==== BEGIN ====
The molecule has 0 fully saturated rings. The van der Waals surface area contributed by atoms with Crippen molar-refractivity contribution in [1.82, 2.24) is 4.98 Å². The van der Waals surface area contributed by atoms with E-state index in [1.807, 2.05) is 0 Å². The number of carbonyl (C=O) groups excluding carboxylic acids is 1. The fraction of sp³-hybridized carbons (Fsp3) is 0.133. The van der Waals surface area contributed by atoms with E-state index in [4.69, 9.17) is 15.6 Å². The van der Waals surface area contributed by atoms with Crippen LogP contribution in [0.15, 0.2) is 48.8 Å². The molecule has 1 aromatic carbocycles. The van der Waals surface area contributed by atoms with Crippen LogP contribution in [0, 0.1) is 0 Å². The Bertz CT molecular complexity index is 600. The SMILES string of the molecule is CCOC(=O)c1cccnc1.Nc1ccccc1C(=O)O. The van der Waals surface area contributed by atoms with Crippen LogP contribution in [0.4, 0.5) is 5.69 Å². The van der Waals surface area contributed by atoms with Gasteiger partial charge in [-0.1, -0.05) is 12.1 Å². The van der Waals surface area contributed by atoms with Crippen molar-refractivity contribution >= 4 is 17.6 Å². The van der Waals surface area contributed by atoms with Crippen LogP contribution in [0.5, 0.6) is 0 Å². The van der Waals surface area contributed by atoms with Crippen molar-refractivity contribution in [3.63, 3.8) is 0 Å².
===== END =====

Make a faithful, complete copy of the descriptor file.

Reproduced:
The molecule has 0 fully saturated rings. The van der Waals surface area contributed by atoms with Crippen molar-refractivity contribution in [1.82, 2.24) is 4.98 Å². The van der Waals surface area contributed by atoms with E-state index in [1.807, 2.05) is 0 Å². The number of carbonyl (C=O) groups excluding carboxylic acids is 1. The fraction of sp³-hybridized carbons (Fsp3) is 0.133. The van der Waals surface area contributed by atoms with E-state index in [4.69, 9.17) is 15.6 Å². The van der Waals surface area contributed by atoms with Crippen LogP contribution in [0.15, 0.2) is 48.8 Å². The molecule has 1 aromatic carbocycles. The van der Waals surface area contributed by atoms with Crippen LogP contribution in [0, 0.1) is 0 Å². The Bertz CT molecular complexity index is 600. The SMILES string of the molecule is CCOC(=O)c1cccnc1.Nc1ccccc1C(=O)O. The van der Waals surface area contributed by atoms with Crippen LogP contribution in [0.4, 0.5) is 5.69 Å². The van der Waals surface area contributed by atoms with Gasteiger partial charge in [-0.1, -0.05) is 12.1 Å². The van der Waals surface area contributed by atoms with Crippen molar-refractivity contribution >= 4 is 17.6 Å². The van der Waals surface area contributed by atoms with Crippen LogP contribution in [0.5, 0.6) is 0 Å². The van der Waals surface area contributed by atoms with Crippen molar-refractivity contribution in [3.63, 3.8) is 0 Å².